- create empty list
- make a list
- add items to list
- is in list
- length of list
- is list empty
- pick a random item
- index in list
- select list item
- insert list item
- replace list item
- remove list item
- append to list
- copy list
- is a list?
- reverse list
- list to csv row
- list to csv table
- list from csv row
- list from csv table
- lookup in pairs
- join with separator
- make new mapped list
- make new filtered list
- reduce list to a single value
- sort list in ascending order
- sort list with a specified comparator
- sort list with proxy values
- minimum value in list
- maximum value in list
- all but first
- all but last
- list slices
Need additional help understanding lists? Check out making lists on the Concepts page.
create empty list
Creates an empty list with no elements.
make a list
Creates a list from the given blocks. If you don’t supply any arguments, this creates an empty list, which you can add elements to later. This block is a mutator. Clicking the blue plus sign will allow you to add additional items to your list.
add items to list
Adds the given items to the end of the list. The difference between this and append to list is that append to list takes the items to be appended as a single list while add items to list takes the items as individual arguments. This block is a mutator.
is in list
If thing is one of the elements of the list, returns true; otherwise, returns false. Note that if a list contains sublists, the members of the sublists are not themselves members of the list. For example, the members of the list (1 2 (3 4)) are 1, 2, and the list (3 4); 3 and 4 are not themselves members of the list.
length of list
Returns the number of items in the list.
is list empty
If list has no items, returns true; otherwise, returns false.
pick a random item
Picks an item at random from the list.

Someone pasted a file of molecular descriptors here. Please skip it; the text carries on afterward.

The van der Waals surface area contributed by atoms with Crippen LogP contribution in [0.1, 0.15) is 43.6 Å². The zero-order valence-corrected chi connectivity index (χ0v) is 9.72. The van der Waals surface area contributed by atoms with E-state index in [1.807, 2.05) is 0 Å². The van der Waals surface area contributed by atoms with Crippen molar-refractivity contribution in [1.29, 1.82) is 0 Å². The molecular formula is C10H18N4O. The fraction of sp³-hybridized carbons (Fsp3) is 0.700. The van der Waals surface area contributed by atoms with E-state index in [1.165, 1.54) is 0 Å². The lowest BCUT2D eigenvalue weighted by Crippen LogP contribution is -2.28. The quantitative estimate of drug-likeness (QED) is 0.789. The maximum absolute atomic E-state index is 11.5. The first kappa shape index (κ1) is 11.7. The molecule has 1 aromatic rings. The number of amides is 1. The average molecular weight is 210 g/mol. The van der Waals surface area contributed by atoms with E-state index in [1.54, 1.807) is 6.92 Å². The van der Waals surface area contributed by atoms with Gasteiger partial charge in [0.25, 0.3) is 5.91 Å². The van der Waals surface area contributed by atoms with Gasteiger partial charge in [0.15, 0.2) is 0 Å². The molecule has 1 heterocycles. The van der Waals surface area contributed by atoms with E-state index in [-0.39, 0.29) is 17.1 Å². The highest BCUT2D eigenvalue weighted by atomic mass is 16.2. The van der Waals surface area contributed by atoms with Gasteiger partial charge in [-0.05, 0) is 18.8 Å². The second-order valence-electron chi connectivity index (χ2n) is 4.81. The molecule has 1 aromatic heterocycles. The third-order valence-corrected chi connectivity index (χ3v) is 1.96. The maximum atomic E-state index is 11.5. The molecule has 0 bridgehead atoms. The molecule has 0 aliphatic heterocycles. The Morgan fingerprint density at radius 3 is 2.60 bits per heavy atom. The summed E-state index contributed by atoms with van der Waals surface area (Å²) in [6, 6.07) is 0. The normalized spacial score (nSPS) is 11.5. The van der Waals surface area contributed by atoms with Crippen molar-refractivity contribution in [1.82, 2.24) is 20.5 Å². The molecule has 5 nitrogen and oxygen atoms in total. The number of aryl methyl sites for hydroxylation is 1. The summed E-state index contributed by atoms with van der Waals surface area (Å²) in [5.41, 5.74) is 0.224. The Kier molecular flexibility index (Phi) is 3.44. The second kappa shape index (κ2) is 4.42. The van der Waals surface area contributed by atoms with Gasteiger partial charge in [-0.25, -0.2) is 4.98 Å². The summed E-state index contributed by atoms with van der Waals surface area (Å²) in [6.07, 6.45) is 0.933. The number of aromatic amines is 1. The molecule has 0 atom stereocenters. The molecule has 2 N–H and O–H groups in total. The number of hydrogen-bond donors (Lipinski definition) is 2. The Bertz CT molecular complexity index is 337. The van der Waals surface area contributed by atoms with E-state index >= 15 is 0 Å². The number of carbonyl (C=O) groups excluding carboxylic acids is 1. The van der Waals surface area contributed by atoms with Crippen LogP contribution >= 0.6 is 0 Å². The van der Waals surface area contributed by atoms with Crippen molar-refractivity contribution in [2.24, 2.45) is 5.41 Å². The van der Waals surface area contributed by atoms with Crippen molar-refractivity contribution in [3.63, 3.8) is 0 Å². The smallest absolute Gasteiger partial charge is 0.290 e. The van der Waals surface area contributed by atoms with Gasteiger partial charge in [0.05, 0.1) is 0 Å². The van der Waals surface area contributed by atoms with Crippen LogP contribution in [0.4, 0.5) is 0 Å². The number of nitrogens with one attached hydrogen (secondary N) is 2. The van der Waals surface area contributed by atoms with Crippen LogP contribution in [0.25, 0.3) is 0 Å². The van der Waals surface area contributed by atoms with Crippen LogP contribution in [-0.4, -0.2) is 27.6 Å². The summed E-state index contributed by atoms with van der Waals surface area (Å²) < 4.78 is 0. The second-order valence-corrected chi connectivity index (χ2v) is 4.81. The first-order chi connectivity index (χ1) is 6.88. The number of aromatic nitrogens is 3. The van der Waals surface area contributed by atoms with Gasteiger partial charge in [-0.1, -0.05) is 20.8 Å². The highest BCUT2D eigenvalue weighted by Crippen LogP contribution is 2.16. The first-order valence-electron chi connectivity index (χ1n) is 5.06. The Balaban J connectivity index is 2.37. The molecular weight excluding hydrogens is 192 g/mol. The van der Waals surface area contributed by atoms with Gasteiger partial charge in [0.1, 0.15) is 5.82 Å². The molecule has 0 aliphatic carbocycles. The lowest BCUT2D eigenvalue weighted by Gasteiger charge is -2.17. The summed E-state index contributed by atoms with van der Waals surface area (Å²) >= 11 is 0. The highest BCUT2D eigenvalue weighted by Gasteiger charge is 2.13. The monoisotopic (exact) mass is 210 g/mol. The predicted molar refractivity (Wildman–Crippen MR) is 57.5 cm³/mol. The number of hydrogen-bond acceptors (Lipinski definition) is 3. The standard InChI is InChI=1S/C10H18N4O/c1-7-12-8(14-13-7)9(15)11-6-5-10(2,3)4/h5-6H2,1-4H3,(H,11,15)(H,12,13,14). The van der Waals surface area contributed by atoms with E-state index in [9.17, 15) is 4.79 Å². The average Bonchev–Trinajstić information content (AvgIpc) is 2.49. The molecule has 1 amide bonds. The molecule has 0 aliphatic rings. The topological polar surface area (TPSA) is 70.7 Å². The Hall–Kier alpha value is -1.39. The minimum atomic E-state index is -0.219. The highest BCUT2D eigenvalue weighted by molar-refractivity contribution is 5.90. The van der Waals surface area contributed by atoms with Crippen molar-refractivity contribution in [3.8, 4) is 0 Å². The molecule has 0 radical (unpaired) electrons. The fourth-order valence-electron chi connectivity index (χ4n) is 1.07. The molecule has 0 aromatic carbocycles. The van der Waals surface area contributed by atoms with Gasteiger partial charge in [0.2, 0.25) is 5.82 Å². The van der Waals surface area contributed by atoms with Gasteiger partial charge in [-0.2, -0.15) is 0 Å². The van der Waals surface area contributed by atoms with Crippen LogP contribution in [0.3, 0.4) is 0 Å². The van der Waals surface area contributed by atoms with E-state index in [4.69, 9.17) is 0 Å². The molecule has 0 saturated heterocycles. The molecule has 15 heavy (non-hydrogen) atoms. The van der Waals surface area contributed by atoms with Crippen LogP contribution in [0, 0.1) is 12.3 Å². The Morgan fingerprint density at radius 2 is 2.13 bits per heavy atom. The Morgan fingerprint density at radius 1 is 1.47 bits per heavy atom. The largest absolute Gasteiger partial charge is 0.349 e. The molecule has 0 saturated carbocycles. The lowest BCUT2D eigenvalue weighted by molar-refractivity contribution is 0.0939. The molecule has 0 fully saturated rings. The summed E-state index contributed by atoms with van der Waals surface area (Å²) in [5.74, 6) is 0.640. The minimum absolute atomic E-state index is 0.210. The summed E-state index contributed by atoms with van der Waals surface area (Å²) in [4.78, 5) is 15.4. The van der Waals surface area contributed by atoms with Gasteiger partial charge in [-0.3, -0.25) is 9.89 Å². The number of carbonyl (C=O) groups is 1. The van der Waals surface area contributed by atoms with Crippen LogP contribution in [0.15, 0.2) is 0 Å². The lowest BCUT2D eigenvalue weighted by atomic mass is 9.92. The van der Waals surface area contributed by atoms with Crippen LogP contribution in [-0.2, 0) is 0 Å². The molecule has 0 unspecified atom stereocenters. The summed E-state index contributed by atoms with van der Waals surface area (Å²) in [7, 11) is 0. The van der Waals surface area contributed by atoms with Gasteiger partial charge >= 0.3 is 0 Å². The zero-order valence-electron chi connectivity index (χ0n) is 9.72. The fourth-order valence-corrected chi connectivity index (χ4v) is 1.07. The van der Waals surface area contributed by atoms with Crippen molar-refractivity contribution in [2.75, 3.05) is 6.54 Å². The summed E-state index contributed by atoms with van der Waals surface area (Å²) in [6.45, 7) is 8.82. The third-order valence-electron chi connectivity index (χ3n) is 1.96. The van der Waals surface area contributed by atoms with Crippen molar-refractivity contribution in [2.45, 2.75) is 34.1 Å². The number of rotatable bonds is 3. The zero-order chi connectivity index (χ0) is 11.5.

index in list
Returns the position of the thing in the list. If not in the list, returns 0.
select list item
Selects the item at the given index in the given list. The first list item is at index 1.
insert list item
Inserts an item into the list at the given position.
replace list item
Inserts replacement into the given list at position index. The previous item at that position is removed.
remove list item
Removes the item at the given position.
append to list
Adds the items in the second list to the end of the first list.
Makes a copy of a list, including copying all sublists.
is a list?
If thing is a list, returns true; otherwise, returns false.
Returns a copy of the list with items in the reverse order. For example reverse([1,2,3]) returns [3,2,1]
list to csv row
Interprets the list as a row of a table and returns a CSV (comma-separated value) text representing the row. Each item in the row list is considered to be a field, and is quoted with double-quotes in the resulting CSV text. Items are separated by commas. For example, converting the list (a b c d) to a CSV row produces (“a”, “b”, “c”, “d”). The returned row text does not have a line separator at the end.
list to csv table
Interprets the list as a table in row-major format and returns a CSV (comma-separated value) text representing the table. Each item in the list should itself be a list representing a row of the CSV table. Each item in the row list is considered to be a field, and is quoted with double-quotes in the resulting CSV text. In the returned text, items in rows are separated by commas and rows are separated by CRLF (\r\n).
list from csv row
Parses a text as a CSV (comma-separated value) formatted row to produce a list of fields. For example, converting (“a”, “b”, “c”, “d”) to a list produces (a b c d).
list from csv table
Parses a text as a CSV (comma-separated value) formatted table to produce a list of rows, each of which is a list of fields. Rows can be separated by newlines (\n) or CRLF (\r\n).